everything we do hinges on the information we get from people who answer our questions. Annie Pettit, research consultant and author of People Aren’t Robots said: “You can debate correlation versus causation forever, but response rates (and data quality) have plummeted because researchers failed to respect the human being…Our failures to design high-quality data collection tools eroded response rates.” Lisa Wilding-Brown “respondents are the polar ice caps of Market Research. We know they are important, but we aren’t doing much to reverse the damage of our daily abuse. Of course, we talk a LOT about the impact of long surveys, shrinking incentive budgets, hostage-taking routers, and price compression. However, at the end of the day, nothing is changing.” We need to change. That’s why we want to share some research we’ve done with people who take our surveys.
What you name things says a lot about your perspective, and your approach. We generally call the people who do our surveys “sample.” Definition: “a finite part of a statistical population whose properties are studied to gain information about the whole
a person who answers a request for information
When you think of people, you think of friends and family, neighbors and colleagues. It’s harder to justify writing and fielding a study in which most people will be disqualified. Would you want to ask your neighbors to do that? It’s more difficult to force people to answer a survey so long that you’d be embarrassed to ask your mother to do it. If you think about what your friends would say if you asked them to fill out a mobile-unfriendly grid with seven brands and 32 attributes, you’d be less likely to do it. It’s much easier to do these kinds of bad surveys when you’re just getting “sample.” So, let’s start thinking of them as people.
Why do they do it? It’s not about the money.
Professor Anja Göritz, a psychologist at the University of Freiburg in Germany, a meta-analysis of the effectiveness of incentives “Incentives in Web Studies: Methodological Issues and a Review “material incentives increase response and decrease drop-out,” but “the combined effect of incentives on response and retention is still small.” “using material incentives is only one option to influence data quality and quantity. We should not forget about other possibly response-enhancing techniques such as personalization, prenotification, deadlines, reminders, offering result summaries and altruistic appeal.”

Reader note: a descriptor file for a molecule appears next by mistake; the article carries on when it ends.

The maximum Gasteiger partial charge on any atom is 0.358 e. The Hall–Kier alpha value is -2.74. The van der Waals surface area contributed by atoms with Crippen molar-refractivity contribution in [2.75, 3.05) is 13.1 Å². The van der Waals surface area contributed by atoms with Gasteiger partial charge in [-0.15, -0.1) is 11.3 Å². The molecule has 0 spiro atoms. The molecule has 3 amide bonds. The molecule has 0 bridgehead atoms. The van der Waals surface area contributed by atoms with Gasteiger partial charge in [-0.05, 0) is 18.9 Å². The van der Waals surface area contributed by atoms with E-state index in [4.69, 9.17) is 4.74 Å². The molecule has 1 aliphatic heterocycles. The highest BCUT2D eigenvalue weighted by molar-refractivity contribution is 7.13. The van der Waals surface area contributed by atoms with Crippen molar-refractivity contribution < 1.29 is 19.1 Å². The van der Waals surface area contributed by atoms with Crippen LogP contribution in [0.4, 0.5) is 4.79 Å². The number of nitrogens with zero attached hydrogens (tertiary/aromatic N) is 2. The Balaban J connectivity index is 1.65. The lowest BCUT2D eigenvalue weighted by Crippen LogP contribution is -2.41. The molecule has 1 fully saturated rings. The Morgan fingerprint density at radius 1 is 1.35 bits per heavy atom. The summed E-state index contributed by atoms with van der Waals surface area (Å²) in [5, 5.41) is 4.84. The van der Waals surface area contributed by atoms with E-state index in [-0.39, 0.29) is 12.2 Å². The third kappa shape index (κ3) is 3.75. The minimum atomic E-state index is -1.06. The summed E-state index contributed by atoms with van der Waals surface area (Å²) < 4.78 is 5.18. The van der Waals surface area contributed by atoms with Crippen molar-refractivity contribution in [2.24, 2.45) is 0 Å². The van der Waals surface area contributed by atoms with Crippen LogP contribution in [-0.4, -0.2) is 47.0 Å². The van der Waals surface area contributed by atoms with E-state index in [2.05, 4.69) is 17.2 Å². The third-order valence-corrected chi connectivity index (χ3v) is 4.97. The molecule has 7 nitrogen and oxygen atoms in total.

Survey 1500 people—about 90% agree with all of these statements: “I feel like my opinion makes a difference.”
“I feel like I am being a trusted advisor when I provide feedback to a company on their products.”
“I feel like I am doing my part as a good consumer and citizen when I provide feedback” and ““Doing surveys is one way I can contribute to society.”
“I do surveys because I want organizations to know where I stand on issues.”
“I enjoy learning about new things and products when I do surveys.” And yes, 82% also agreed: “I like to do surveys because I get paid.” But a similar number also agreed: “The incentive I get for doing a survey is nice, but it is not the main reason I will answer a survey.” To make it more real, let’s hear directly from people about what they like about doing surveys. We asked some people what they would tell their friends they liked about doing surveys.
What do you like about surveys?
Disqualification.. These people point to a common frustration for survey-takers: being disqualified after being asked a raft of demographic and qualifying questions. Data shows that 9 out of 10 people who are being routed through sample exchanges as river sample get disqualified. So they get asked to qualify for another study—and are asked basics like age, gender, race and region over and over again. That’s a terrible respondent experience. And it is completely unnecessary. A well-profiled community allows you to target the right person with the right survey. Want to talk to left-handed men who BBQ? No problem. You can pre-screen for that. Need to reach small business owners who have liability insurance? Done.